Multiple Origami Layers In One Document
A very simple Origami project in Illustrator has single “Origami” layer. You can override that name in settings, but it will still be a single layer. Origami reads it and folds the shape according to the dieline there.
A more complex Origami project has layers for front and back sides of the shape, so you can provide artwork for both sides. In that case there will be “Origami” and “Origami Backside” layers and the latter will be most likely generated automatically using Illustrator -> Make/Update Backside menu item.
But what if you want more?
How Does Origami Find Its Layer?
Since version 2.5 Origami doesn’t simply look for “Origami” layer and uses what it finds. Instead, it runs through the layers from the top-most down to the bottom and looks for a layer that contains “Origami” in its name.
Once found, Origami uses this layer doesn’t matter if its name is “Origami” or “My first origami layout”. As soon as Origami finds a layer that has the proper word - it uses that layer.
How Does It Help?
The main benefit is that you can have multiple Origami layers in one file. Different type of packages, different sizes, whatever - you can store them all in the same single Illustrator file.
You switch between different dielines by either moving the right one to the top of the layers list, or by hiding the other ones. Simply make sure that the layer you need is the first visible layer that has “Origami” name in it.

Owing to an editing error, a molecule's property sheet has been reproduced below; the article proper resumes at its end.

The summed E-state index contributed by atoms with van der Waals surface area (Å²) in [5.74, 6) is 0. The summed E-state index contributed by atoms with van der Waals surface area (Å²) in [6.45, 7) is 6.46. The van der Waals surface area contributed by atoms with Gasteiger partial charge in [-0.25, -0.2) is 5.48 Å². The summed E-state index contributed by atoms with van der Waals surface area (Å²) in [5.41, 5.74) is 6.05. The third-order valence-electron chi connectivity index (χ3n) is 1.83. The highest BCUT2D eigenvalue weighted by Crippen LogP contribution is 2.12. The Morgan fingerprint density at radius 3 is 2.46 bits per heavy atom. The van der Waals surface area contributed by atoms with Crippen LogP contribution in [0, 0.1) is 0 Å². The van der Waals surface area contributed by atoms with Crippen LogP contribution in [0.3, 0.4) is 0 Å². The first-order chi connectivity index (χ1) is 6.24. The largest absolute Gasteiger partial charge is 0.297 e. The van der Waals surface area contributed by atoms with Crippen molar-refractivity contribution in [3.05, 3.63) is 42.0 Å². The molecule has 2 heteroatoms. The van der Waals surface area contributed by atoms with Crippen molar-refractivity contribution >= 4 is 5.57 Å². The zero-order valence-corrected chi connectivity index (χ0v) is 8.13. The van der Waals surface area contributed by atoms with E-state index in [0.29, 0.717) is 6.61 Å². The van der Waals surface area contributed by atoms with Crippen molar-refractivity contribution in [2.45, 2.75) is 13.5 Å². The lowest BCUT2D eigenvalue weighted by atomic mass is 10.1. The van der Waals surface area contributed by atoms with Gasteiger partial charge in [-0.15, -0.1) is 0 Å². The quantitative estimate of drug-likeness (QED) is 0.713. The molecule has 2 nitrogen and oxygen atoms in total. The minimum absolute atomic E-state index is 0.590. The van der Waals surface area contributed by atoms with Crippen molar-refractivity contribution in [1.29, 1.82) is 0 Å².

The image below has three Origami layers and the top one “Test Origami Scene” will be used.
If we hide the first layer, Origami will use the second layer “Origami - Package 200ml”:
This way you can have multiple dielines in the same file and easily switch between them.
What About Backside?
Origami also tries to find a backside for a given “Origami” layer and it can be quite tricky when you have multiple dieline layers in the file. Here’s how it works:
- First of all, Origami finds its main “Origami” layer as explained above;
- Then it takes its name and replaces the front name part there with the name of the backside;
- Then it looks for a layer with exactly that name and uses it as the back one.
So basically it tries to guess the backside name by replacing the “front” parth with the “back” one:
Here are some more examples, assuming that you have “Origami” and “Origami Backside” in settings:
- The backside layer of “Origami” layer is “Origami Backside” - that’s easy;
- The backside layer of “Test Origami Scene” layer is “Test Origami Backside Scene” - just a replacement of one name with another;
- The backside layer of “my cool origami” layer is “my cool Origami Backside” - Origami does case-insensitive search for its names.
Best of all, Illustrator -> Make/Update Backside menu item takes care about backside names and can easily make new layers with proper names for you. Just make sure that Origami picks a proper main layer first.
Are Collisions Possible?
There are two types of possible issues with this approach:
- Two Origami layers have the same name - Origami picks the top most layer that matches its criteria. If both layers have proper “Origami” name, the top visible one wins;
- “Origami Backside” layer also has “Origami” in its name - when Origami looks for its layer, it first checks if a layer matches the backside name. If it does, Origami skips it to find the main one first. That’s why it is a good idea to have the backside name longer than the main one.
As you may see, Origami tries to be as straightforward as possible, while allowing you to have more features at no additional cost of the user interface complexity.
Have a look at other advanced Origami topics:
- Adding Foil Effect - how to add foil effect to Origami scene.
- Batch Dieline Generation - how to generate multiple dielines using a CSV file.
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